Íslendingabók and Landnámabók
An interview with Eiríkur Sturla Olafsson
– What is reported in the books Íslendingabók and Landnámabók?
– Íslendingabók is shorter and only 29 pages. Landnámabók is about 330 pages long. They were written between 1122 and 1133 by Ari, the Wise. He was a member of the clergy and, by then, established in Iceland. The books are about the first settlers in Iceland, who supposedly came to the country in the years between 870 and 874. This means the books were written, nearly, 300 years after the first settlements actually took place. Íslendingabók describes the first contacts of the Nordic people with the country, as being told via tales and other oral stories, but not in any written form. The fact that these reports have been documented only after the Church has been established in Iceland, may also be seen as a political strategy to document which person, who allegedly took on Christianity, has now settled. By doing so, the Church expects to keep its rights towards various parts of the country. A more romantic interpretation of the book sees it as the first opportunity that Icelandic clergymen had, to establish a national identity. The first settlers, coming mostly from Norway and the British Isles, were of foreign descent. Three centuries later, the language had been preserved in Iceland although it was developing in other parts of Northern Europe. That may be seen as the first attempt to authenticate a cultural identity through literature, because it hadn’t been much written about it, by then.
– What kind of discourse is there in the books?
– Íslendingabók and Landnámabók are strictly reports. What distinguishes them from other sources is that they try to make the most out of specific sources. They try to evaluate these sources and question if they should be taken for granted or not. Íslendingabók tells about the first people, who came to Iceland but didn’t settle. It contains the only text in the books, written as a tale, and therefore not supported by any facts, about Irish monks. Íslendingabók is a story that tells about the Icelandic settlement, being the reasons for it mostly originated by the conflict with the Norwegian king, at the time, Harald I. It tries to describe what triggered people overseas, heading to Iceland, indeed, a very paranoid journey. Landnámabók is longer and written in more detail. It describes each settlement with a genealogical documentation, in a rather dry way, not caring about the reasons why people decided to move to Iceland, which dealt mostly with political discontentment towards the new king of Norway. At the time, Norway just became a kingdom. Before it was organised in a feudal structure of fjords. This is, in a way, how the myth of independent Icelandic people was born. Icelanders still look back to this moment in history to justify their independence, which is also one of the reasons why Iceland doesn’t want to join the European Union.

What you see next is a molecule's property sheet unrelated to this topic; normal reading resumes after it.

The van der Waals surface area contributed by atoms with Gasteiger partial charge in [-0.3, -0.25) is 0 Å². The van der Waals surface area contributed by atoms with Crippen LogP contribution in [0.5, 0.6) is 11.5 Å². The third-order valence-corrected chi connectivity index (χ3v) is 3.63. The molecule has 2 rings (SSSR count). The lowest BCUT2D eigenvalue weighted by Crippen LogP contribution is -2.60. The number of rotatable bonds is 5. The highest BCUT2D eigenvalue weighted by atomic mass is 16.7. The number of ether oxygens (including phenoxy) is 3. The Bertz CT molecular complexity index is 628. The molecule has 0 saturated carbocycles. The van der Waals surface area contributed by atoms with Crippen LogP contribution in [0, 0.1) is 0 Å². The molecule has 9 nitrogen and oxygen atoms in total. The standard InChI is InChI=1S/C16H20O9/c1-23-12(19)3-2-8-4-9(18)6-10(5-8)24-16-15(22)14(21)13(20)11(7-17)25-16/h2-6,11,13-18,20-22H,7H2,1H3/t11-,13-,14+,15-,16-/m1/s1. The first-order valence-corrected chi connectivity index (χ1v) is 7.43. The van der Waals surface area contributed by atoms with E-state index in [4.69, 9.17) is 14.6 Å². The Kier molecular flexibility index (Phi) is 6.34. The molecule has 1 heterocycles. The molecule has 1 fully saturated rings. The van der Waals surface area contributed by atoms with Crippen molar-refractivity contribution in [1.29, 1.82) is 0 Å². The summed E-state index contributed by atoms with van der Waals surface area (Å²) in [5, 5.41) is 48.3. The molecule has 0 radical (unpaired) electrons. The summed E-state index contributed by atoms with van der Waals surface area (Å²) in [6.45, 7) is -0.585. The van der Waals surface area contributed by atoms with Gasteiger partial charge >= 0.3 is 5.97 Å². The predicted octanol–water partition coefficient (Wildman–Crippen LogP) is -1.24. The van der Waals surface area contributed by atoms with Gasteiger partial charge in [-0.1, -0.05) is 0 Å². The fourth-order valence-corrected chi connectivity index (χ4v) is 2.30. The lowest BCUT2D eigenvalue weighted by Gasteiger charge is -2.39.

– Religion does not play a significant role in the settlement, which seems to be rather a political investment.
– Not until later. At the beginning of the settlement, Christianity hasn’t started to establish in Iceland. Only with the first christian kings in Norway, religion became a remarkable compromise between the kingdom and the people in Iceland. The settlers were, by then, allowed to believe in the hidden gods but should not manifest it in public. Christianity doesn’t become a major device of ruling until the Middle Ages, when most of Icelanders take on the Lutheran Church. At the time, the first disputes between Catholicism and Protestantism started. The first Icelandic Bishop was founded in 1056, which means 56 years after Christianity has officially started in Iceland. The second Bishop was established in 1106 and lead ultimately to tribe wars. One can discuss, whether it was religion as such, that triggered the disputes or if people would use religion as a power device to state their will.
– In what other ways did the settlement influence Icelandic culture besides the production of ideological values, such as independence?
– Independence always shines through everything. Although, poetry is a big part of Icelandic nationality, as well. Icelanders define themselves, more than other nations, through language. Portuguese, for instances, is spoken in other countries like Brazil or Mozambique. It has, therefore, an international value, while Icelandic is spoken strictly in Iceland and a few villages in Canada, where a specific dialect developed, in response to the migration to the West, in the 19th Century. Icelanders are very much focused on their language and yet again through the language, they are proud of their alleged independence, which takes the form of poetry, not in the Landnámabók but, for example, in the Icelandic Sagas and Eddas. These forms of literature, along with the settlement, offer archetypes for the Icelandic independence.
– In the book by Haldór Laxness “Independent People”, we get a very precise view of Bjartur’s life style. How much of a settler is Bjartur?
– The book is brilliant in two ways: firstly, for those who share an independent, nationalist thinking, they will find in the book an exact representation of these thoughts; secondly, the skeptics of these same national values, maintained by an old-school tradition, and those who look abroad, will see in Bjartur a caricature of this same Icelandic independent thinking. I, personally, think he is a sad man, confused, who has been polluted by values that he doesn’t understand. He incorporates the free man of Iceland, who would rather go down, than be anybody’s servant. On the other hand, the reason, why he goes down in his life, is because he refuses to take the world as it is and seek corporation, in order to achieve his goals. He is, actually, both a hero because he is the independent man and an anti-hero because he overdoes it. In this sense, this book can be read in, at least, two different ways.